[img id="80497" align="alignleft"] The most important social-political issue of the last 30 or more years has lain relatively dormant throughout this presidential campaign. While the Democratic candidates rush to defend a woman’s right to choose abortion at any time, the Republican candidates brandished their anti-abortion credentials and argued about who is “more” pro-life—but largely, it has been a non-issue. However, once the Democratic race is settled, the abortion issue will likely make its triumphant return into the realm of policy debate.
It is important and revealing, then, to consider Hillary Clinton’s and Barack Obama’s responses to questions about abortion in last Sunday’s annoyingly named “Compassion Forum.” Clinton’s answer was predictably political, walking a tightrope as she tried to please everyone, no matter the person’s opinion on the issue. “I believe that the potential for life begins at conception...but for me, it is also not only about a potential life; it is about the other lives involved,” the New York senator intoned gravely. This is useless. A sperm or an egg has the “potential for life”—is a fertilized human egg, which has a unique set of 46 chromosomes, no different than the sperm and egg that made it? What’s most disturbing, though, is Clinton’s certainty: Implicit in her answer is the statement that life definitively does not begin at conception.
Yet one doesn’t expect much honesty or intellectual rigor in anything that the former first lady says. True to form, Barack Obama, one of the most intellectually honest politicians in recent memory, gave a genuine, apolitical answer: “[When life begins] is something that I have not, I think, come to a firm resolution on. I think it’s very hard to know what that means, when life begins. Is it when a cell separates? Is it when the soul stirs? So I don’t presume to know the answer to that question.”
This statement is simultaneously refreshing and depressing. It’s refreshing to hear a candidate admit uncertainty about a difficult issue; too often politicians—as well as pundits, writers, and the rest of us—wear masks of certitude that they never take off. It’s depressing, though, that Obama would express doubt on the issue underlying abortion, yet still support a sweeping, and intellectually dishonest policy on the issue.
Extreme abortion-rights supporters, of which Barack Obama is one, support the right to choose abortion up until the point that the baby is completely out of woman’s birth canal. This means that partial-birth abortion—which is what it sounds like, the baby is aborted with all but his head out of the woman’s body—is in. The intellectual weakness of this position is self-evident: A baby is a baby at the moment it leaves the mother but not when the head is still in—can there be any real doubt that that it is human life worth protecting?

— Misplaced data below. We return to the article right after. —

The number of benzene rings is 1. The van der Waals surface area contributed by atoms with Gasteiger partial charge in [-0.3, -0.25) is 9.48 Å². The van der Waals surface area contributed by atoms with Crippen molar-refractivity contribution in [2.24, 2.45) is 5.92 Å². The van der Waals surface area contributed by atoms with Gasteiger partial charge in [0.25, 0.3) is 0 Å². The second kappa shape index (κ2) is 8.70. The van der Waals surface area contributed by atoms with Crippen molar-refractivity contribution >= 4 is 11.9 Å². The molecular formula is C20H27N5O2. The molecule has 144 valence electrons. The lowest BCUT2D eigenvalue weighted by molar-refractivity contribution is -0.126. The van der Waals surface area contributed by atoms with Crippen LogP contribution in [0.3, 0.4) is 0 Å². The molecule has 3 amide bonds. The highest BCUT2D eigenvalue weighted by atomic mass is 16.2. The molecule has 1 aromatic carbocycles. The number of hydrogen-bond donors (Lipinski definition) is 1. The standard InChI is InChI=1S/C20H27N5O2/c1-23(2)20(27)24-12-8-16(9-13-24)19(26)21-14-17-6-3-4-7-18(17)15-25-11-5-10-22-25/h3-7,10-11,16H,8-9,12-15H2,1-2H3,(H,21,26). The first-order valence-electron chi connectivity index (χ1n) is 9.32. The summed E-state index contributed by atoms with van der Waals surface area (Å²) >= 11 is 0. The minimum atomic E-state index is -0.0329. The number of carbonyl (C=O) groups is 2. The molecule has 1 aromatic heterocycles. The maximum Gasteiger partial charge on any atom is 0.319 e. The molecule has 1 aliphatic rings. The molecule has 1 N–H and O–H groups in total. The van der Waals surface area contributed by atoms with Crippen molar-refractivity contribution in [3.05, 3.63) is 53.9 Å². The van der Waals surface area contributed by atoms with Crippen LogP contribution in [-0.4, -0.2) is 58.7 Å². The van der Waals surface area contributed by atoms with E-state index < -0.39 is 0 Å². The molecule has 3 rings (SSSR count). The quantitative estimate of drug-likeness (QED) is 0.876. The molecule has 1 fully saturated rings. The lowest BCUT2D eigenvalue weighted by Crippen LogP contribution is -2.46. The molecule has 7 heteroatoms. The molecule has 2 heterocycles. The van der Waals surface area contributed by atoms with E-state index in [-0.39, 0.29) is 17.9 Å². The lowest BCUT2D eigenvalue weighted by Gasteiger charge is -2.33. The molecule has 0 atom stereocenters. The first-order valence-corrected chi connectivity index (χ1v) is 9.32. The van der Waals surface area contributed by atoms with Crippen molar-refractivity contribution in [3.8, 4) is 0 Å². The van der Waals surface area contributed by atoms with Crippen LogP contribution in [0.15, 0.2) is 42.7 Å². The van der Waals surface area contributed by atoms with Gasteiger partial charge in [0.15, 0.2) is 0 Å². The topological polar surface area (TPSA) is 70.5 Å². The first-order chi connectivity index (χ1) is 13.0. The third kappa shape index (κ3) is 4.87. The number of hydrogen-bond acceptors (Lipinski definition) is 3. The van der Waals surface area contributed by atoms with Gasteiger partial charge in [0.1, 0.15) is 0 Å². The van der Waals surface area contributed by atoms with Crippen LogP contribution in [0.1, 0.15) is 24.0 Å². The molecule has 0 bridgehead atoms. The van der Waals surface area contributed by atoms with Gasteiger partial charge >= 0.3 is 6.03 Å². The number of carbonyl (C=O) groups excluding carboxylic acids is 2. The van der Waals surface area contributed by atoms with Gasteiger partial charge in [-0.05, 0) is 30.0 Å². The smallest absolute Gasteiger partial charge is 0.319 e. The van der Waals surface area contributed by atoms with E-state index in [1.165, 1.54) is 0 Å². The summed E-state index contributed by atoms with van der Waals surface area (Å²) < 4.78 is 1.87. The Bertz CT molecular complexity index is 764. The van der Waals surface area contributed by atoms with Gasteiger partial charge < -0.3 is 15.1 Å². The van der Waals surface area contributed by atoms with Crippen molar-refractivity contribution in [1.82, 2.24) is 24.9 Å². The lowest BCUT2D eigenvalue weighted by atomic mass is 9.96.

But hold aside extreme cases like partial-birth abortion and focus on ones in which there is doubt as to whether the fetus, or the clump of cells, is a human life. It’s this uncertainty that should create abortion foes rather than supporters. If there is doubt about when life begins, how can we choose to allow women to take these possible lives?
If you are unsure when life begins, you must decide, public policy–wise, whether to err on the side of life or to err on the side of freedom. Consider the tradeoffs: If we err on the side of life and are wrong, the cost is huge—the loss of autonomy by millions of women who are not able to make decisions about their own lives. However, the cost of being wrong for erring on the side of freedom, in this case, is even greater—the loss of millions of innocent lives. To see the uncertainty of human life and to recognize this tradeoff is at the heart of being pro-life.
Ask yourself: When does human life begin? If you can’t answer that question, then you can’t—in any reasonable, intellectually honest way—support abortion rights.
If you can, then you’re a lot smarter than me—and Barack Obama.
Matt Barnum, a Maroon Viewpoints Editor, is a second-year in the College majoring in psychology. His column appears on alternate Fridays.